Trump tells Iowa campaign stop he'll revamp 'insane' US schooling
Former president Donald Trump on Monday slammed the "insane" US education system and vowed to bring back "common sense" schooling as part of his "America First" campaign platform, touching on a hot-button issue that is expected to dominate next year's election.
Speaking to potential voters in Iowa, he hit on what has increasingly become a cultural flashpoint in the United States, with Republicans taking every opportunity they get to assail Democrats over what they see as the encroachment of "wokeness" into teaching.
"We have to get back to common sense, and that is reading, writing, arithmetic," Trump told the crowd in Davenport, in response to an audience question about schools becoming "indoctrination camps" that are "focused on sexualizing our children."
"What they're teaching in schools today is insane," said the 76-year-old Republican, who is running for president again after failing to win a second term in 2020.
Trump had previewed his education policy blueprint in January, calling for federal funding cuts to programs teaching children "critical race theory, gender ideology, or other inappropriate racial, sexual, or political content."
On Monday night, he also promised to champion school choice, the right of parents to elect principals, and state – rather than federal – control over curriculums.
"School choice is where it's at," Trump said, referring to a movement that seeks to use tax credits and vouchers to allow parents to opt out of the public school system in favor of privately managed charter schools.
"As president, I'll fight to expand that right to every single state in America," he said.
And he repeated a previous pledge to "keep men out of women's sports" – a reference to Republican efforts to ban transgender women and girls from sports teams that match their gender identity.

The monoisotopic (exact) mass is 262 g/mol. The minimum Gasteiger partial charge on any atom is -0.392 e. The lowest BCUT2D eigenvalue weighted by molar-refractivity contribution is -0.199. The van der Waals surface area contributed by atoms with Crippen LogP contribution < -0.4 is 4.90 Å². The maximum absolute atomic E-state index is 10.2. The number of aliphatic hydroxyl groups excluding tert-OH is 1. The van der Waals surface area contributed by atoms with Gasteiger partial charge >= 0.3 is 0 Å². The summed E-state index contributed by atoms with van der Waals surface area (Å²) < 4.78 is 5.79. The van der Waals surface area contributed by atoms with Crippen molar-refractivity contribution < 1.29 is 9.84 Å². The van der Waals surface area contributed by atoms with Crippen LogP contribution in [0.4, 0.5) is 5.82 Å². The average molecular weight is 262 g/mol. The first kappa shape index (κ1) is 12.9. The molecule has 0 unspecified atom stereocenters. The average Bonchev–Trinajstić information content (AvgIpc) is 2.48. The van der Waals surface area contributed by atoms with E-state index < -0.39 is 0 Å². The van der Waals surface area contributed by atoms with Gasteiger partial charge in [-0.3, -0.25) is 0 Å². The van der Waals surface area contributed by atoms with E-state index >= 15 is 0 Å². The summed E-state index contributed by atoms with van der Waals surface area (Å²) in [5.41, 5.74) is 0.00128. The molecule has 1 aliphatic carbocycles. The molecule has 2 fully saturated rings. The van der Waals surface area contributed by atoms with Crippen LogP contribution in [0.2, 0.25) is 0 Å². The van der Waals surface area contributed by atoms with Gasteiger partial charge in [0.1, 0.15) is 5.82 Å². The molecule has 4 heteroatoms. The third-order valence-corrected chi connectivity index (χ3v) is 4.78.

Iowa tends to be deluged by candidates in presidential election cycles as it hosts the first nominating contest for Republicans, and remains high in the Democratic calendar after being knocked from the top spot.
Florida Governor Ron DeSantis – Trump's chief potential rival for the Republican nod and a major critic of progressive messaging in classrooms – himself stopped by the Hawkeye State on Friday.
Former United Nations ambassador Nikki Haley, the only high-profile Republican Trump rival to have officially declared her candidacy, also campaigned in the largely rural Midwestern state last week.
A Des Moines Register/Mediacom Iowa Poll out on Friday showed Trump still holding significant sway in Iowa, although his favorability rating among self-identified Republicans has fallen from 91 percent in September 2021 to 80 percent.
DeSantis was close behind, with 74 percent of self-identified Republicans having a favorable opinion of him.
And the share of Republicans who said they'd "definitely vote" for Trump if he were the party's 2024 presidential nominee dropped from 69 percent in June 2021 to 47 percent now.
Democratic National Committee spokesman Rhyan Lake has previously accused Trump's support for school choice as being an effort to gut public education while pushing to move billions of dollars toward private schools.
"Everyone will see right through Donald Trump's desperate spin about his own record as the GOP field races to out-MAGA each other at the expense of America's kids," Lake said in a statement.